Fast IR imaging-based AI identifies tumor type in lung cancer

Fast IR imaging-based AI identifies tumor type in lung cancer
A: Schematic representation of random forest (RF) classifier structure and color code. Top row: The first-level RF differentiates between healthy and pathologic tissue. Middle and bottom rows: The second-level RF (middle row) subdivides the pathologic region into inflammatory infiltrates, lymph follicles, and the tumor region, which is used in the third-level RF (bottom row) to determine the tumor type. Right side: Quantum cascade laser–based infrared imaging of the thin section of a whole slice lung adenocarcinoma tissue. B: Index color image of the result of the first RF classifier, which identifies pathologic regions. C: Subdivision of the pathologic regions using the second RF classifier to identify the tumor. D: Analysis of the tumor region by the third RF classifier to determine the tumor type. E: Hematoxylin and eosin (H&E)–stained image of a thin section of adenocarcinoma tissue. The tumor lesion is identifiable because of the purple hematoxylin staining. F and G: Enlarged sections of boxed areas in D and E show that the red pixels of the index color image (tumor region) match precisely with tumor lesions of the H&E-stained image. Scale bars: 2 mm (B–E); 500 μm (F and G). SCLC, small-cell lung carcinoma.

Lung tumors are divided into various types, such as small cell lung cancer, adenocarcinoma and squamous cell carcinoma. Many rare tumor types and sub-types also exist. This diversity hampers reliable rapid diagnostic methods in everyday clinical practice. In addition to histological typing, the tumor samples also need to be comprehensively examined for certain changes at a DNA level. "Detecting one of these mutations is important key information that influences both the prognosis and further therapeutic decisions," says co-author Professor Reinhard Büttner, head of the Institute of General Pathology and Pathological Anatomy at University Hospital Cologne.

Patients with lung cancer clearly benefit when the driver mutations have previously been characterized: for instance, tumors with activating mutations in the EGFR () gene often respond well to tyrosine kinase inhibitors, whereas non-EGFR-mutated tumors or tumors with other mutations, such as KRAS, do not respond at all to this medication. The differential diagnosis of lung cancer previously took place with immunohistochemical staining of tissue samples and a subsequent extensive genetic analysis to determine the mutation.

Fast and reliable measuring technique

The potential of infrared imaging, IR imaging for short, as a to classify tissue, called label-free digital pathology, was already shown by the group led by Klaus Gerwert in previous studies. The procedure identifies cancerous tissue without prior staining or other markings and functions automatically with the aid of artificial intelligence (AI). In contrast to the methods used to determine tumor shape and mutations in tumor tissue in everyday clinical practice, which can sometimes take several days, the new procedure only takes around half an hour. In these 30 minutes, it is not only possible to ascertain whether the tissue sample contains tumor cells, but also what type of tumor it is and whether it contains a certain mutation.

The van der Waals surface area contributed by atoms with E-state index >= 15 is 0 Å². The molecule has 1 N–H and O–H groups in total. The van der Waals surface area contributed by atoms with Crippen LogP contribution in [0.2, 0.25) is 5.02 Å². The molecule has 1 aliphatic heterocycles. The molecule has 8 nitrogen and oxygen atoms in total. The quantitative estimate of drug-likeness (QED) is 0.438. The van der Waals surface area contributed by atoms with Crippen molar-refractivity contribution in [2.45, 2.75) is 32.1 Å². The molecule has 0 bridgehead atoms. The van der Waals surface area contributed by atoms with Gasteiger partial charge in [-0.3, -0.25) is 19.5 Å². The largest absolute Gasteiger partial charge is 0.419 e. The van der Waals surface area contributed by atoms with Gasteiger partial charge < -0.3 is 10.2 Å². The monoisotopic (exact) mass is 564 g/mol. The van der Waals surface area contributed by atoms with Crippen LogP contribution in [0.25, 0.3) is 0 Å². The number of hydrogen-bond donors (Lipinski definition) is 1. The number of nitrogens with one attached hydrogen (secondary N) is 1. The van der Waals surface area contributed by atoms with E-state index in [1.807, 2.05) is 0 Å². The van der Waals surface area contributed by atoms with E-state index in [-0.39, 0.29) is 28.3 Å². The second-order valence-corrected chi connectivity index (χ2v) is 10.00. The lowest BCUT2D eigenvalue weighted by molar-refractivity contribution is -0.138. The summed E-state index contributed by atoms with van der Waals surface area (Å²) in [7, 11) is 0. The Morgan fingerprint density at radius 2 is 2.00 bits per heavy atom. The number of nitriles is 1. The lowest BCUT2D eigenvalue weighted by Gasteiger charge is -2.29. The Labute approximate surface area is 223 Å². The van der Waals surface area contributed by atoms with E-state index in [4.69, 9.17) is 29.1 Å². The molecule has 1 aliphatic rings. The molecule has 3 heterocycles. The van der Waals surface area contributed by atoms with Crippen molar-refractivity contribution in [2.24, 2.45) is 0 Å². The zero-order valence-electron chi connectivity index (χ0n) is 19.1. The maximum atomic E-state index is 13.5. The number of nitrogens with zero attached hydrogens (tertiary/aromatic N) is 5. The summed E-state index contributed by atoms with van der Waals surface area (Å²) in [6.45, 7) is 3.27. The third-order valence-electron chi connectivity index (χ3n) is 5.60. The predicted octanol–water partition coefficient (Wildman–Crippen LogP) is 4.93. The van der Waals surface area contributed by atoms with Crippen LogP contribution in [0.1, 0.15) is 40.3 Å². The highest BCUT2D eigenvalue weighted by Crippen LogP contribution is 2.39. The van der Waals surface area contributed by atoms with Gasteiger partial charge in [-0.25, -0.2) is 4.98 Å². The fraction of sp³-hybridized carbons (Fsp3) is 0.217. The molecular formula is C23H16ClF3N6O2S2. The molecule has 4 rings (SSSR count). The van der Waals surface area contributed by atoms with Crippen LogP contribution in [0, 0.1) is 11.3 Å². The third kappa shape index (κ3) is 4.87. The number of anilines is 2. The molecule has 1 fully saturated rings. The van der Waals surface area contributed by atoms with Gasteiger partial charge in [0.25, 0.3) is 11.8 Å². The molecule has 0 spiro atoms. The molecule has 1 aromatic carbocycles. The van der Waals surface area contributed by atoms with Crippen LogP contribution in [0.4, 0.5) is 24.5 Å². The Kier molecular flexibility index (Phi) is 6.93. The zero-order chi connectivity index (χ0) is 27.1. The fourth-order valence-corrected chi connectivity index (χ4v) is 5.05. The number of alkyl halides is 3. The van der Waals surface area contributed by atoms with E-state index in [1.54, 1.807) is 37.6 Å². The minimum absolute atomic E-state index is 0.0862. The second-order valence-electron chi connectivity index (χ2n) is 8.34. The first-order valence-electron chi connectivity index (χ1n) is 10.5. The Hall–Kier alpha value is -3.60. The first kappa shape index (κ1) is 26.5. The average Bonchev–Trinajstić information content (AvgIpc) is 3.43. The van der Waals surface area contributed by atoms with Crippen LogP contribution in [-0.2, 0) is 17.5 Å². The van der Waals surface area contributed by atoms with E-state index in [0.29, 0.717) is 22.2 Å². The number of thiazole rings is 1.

Infrared spectroscopy makes genetic mutations visible

The Bochum researchers were able to verify the procedure on samples from over 200 lung cancer patients in their work. When identifying mutations, they concentrated on by far the most common lung tumor, adenocarcinoma, which accounts for over 50 percent of tumors. Its most common genetic can be determined with a sensitivity and specificity of 95 percent compared to laborious genetic analysis. "For the first time, we were able to identify spectral markers that allow for a spatially resolved distinction between various molecular conditions in tumors," explains Nina Goertzen from PRODI. A single infrared spectroscopic measurement offers information about the sample which would otherwise require several time-consuming procedures.

A further step towards personalized medicine

The results once again confirm the potential of label-free digital pathology for clinical use. "To further increase reliability and promote a translation of the method as a new diagnostic tool, studies with larger patient numbers adapted to clinical needs and external testing in everyday clinical practice are required," says Dr. Frederik Großerüschkamp, IR imaging project manager. "In order to translate IR imaging into everyday clinical practice, it is crucial to shorten the measuring time, ensure simple and reliable operation of the measuring instruments, and provide answers to questions that are important and helpful both clinically and for the patients."


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More information: Nina Goertzen et al, Quantum Cascade Laser-Based Infrared Imaging as a Label-Free and Automated Approach to Determine Mutations in Lung Adenocarcinoma, The American Journal of Pathology (2021). DOI: 10.1016/j.ajpath.2021.04.013
Journal information: American Journal of Pathology

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